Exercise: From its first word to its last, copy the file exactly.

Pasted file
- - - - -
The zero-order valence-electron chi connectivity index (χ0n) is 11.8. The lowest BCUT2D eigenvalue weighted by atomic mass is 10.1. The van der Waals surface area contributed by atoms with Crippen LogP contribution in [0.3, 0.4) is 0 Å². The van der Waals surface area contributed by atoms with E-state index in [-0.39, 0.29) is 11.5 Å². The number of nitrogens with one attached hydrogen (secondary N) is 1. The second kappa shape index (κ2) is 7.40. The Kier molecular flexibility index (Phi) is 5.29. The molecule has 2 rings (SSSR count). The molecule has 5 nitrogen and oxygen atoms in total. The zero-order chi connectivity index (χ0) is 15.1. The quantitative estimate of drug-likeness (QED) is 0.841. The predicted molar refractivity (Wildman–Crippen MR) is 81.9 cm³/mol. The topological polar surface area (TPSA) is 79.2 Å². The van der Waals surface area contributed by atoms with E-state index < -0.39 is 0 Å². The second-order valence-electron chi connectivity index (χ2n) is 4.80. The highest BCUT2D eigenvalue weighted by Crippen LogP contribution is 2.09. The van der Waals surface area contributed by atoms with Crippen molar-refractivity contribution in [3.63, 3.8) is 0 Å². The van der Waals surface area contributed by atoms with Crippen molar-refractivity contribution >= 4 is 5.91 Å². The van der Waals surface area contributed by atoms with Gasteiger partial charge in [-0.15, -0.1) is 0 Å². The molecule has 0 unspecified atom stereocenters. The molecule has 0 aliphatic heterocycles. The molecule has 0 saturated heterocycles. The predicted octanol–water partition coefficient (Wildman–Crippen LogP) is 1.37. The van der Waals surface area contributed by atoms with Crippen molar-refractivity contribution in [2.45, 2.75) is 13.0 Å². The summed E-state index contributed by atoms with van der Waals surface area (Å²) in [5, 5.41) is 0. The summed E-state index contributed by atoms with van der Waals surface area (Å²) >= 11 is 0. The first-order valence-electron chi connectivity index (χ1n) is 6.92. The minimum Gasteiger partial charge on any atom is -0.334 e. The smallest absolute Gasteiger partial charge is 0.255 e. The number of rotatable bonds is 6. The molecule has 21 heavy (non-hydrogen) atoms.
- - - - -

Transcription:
The zero-order valence-electron chi connectivity index (χ0n) is 11.8. The lowest BCUT2D eigenvalue weighted by atomic mass is 10.1. The van der Waals surface area contributed by atoms with Crippen LogP contribution in [0.3, 0.4) is 0 Å². The van der Waals surface area contributed by atoms with E-state index in [-0.39, 0.29) is 11.5 Å². The number of nitrogens with one attached hydrogen (secondary N) is 1. The second kappa shape index (κ2) is 7.40. The Kier molecular flexibility index (Phi) is 5.29. The molecule has 2 rings (SSSR count). The molecule has 5 nitrogen and oxygen atoms in total. The zero-order chi connectivity index (χ0) is 15.1. The quantitative estimate of drug-likeness (QED) is 0.841. The predicted molar refractivity (Wildman–Crippen MR) is 81.9 cm³/mol. The topological polar surface area (TPSA) is 79.2 Å². The van der Waals surface area contributed by atoms with E-state index < -0.39 is 0 Å². The second-order valence-electron chi connectivity index (χ2n) is 4.80. The highest BCUT2D eigenvalue weighted by Crippen LogP contribution is 2.09. The van der Waals surface area contributed by atoms with Crippen molar-refractivity contribution in [3.63, 3.8) is 0 Å². The van der Waals surface area contributed by atoms with Crippen molar-refractivity contribution >= 4 is 5.91 Å². The van der Waals surface area contributed by atoms with Gasteiger partial charge in [-0.15, -0.1) is 0 Å². The molecule has 0 unspecified atom stereocenters. The molecule has 0 aliphatic heterocycles. The molecule has 0 saturated heterocycles. The predicted octanol–water partition coefficient (Wildman–Crippen LogP) is 1.37. The van der Waals surface area contributed by atoms with Crippen molar-refractivity contribution in [2.45, 2.75) is 13.0 Å². The summed E-state index contributed by atoms with van der Waals surface area (Å²) in [5, 5.41) is 0. The summed E-state index contributed by atoms with van der Waals surface area (Å²) >= 11 is 0. The first-order valence-electron chi connectivity index (χ1n) is 6.92. The minimum Gasteiger partial charge on any atom is -0.334 e. The smallest absolute Gasteiger partial charge is 0.255 e. The number of rotatable bonds is 6. The molecule has 21 heavy (non-hydrogen) atoms.